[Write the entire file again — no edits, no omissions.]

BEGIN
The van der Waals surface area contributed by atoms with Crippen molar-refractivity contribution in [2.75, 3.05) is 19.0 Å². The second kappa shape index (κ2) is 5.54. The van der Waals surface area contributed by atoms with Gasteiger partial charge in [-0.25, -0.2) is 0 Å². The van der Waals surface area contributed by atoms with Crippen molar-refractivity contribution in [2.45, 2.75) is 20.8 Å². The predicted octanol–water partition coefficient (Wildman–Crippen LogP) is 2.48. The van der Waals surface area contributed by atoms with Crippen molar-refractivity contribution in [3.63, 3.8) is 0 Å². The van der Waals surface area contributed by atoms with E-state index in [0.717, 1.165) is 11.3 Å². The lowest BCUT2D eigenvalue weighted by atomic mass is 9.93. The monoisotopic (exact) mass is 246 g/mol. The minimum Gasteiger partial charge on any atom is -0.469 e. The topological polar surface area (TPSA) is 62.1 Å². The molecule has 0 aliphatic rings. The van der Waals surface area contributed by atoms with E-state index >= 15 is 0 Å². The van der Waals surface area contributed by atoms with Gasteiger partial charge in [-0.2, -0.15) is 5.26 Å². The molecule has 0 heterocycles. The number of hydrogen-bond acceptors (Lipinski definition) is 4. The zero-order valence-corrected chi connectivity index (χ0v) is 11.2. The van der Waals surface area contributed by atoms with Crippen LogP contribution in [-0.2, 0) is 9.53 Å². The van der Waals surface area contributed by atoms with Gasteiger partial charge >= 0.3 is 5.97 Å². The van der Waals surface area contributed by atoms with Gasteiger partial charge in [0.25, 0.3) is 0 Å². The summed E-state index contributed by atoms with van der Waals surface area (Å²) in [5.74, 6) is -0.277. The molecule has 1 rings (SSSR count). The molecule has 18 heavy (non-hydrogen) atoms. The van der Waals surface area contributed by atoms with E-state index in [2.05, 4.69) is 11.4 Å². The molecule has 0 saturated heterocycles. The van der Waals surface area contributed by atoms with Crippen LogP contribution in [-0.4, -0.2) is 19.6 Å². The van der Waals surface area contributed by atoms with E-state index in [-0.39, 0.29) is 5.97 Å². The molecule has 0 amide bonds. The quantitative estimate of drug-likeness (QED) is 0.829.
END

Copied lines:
The van der Waals surface area contributed by atoms with Crippen molar-refractivity contribution in [2.75, 3.05) is 19.0 Å². The second kappa shape index (κ2) is 5.54. The van der Waals surface area contributed by atoms with Gasteiger partial charge in [-0.25, -0.2) is 0 Å². The van der Waals surface area contributed by atoms with Crippen molar-refractivity contribution in [2.45, 2.75) is 20.8 Å². The predicted octanol–water partition coefficient (Wildman–Crippen LogP) is 2.48. The van der Waals surface area contributed by atoms with Crippen molar-refractivity contribution in [3.63, 3.8) is 0 Å². The van der Waals surface area contributed by atoms with E-state index in [0.717, 1.165) is 11.3 Å². The lowest BCUT2D eigenvalue weighted by atomic mass is 9.93. The monoisotopic (exact) mass is 246 g/mol. The minimum Gasteiger partial charge on any atom is -0.469 e. The topological polar surface area (TPSA) is 62.1 Å². The molecule has 0 aliphatic rings. The van der Waals surface area contributed by atoms with E-state index >= 15 is 0 Å². The van der Waals surface area contributed by atoms with Gasteiger partial charge in [-0.2, -0.15) is 5.26 Å². The molecule has 0 heterocycles. The number of hydrogen-bond acceptors (Lipinski definition) is 4. The zero-order valence-corrected chi connectivity index (χ0v) is 11.2. The van der Waals surface area contributed by atoms with Crippen LogP contribution in [-0.2, 0) is 9.53 Å². The van der Waals surface area contributed by atoms with Gasteiger partial charge >= 0.3 is 5.97 Å². The van der Waals surface area contributed by atoms with Gasteiger partial charge in [0.25, 0.3) is 0 Å². The summed E-state index contributed by atoms with van der Waals surface area (Å²) in [5.74, 6) is -0.277. The molecule has 1 rings (SSSR count). The molecule has 18 heavy (non-hydrogen) atoms. The van der Waals surface area contributed by atoms with E-state index in [2.05, 4.69) is 11.4 Å². The molecule has 0 saturated heterocycles. The van der Waals surface area contributed by atoms with Crippen LogP contribution in [-0.4, -0.2) is 19.6 Å². The van der Waals surface area contributed by atoms with E-state index in [-0.39, 0.29) is 5.97 Å². The molecule has 0 amide bonds. The quantitative estimate of drug-likeness (QED) is 0.829.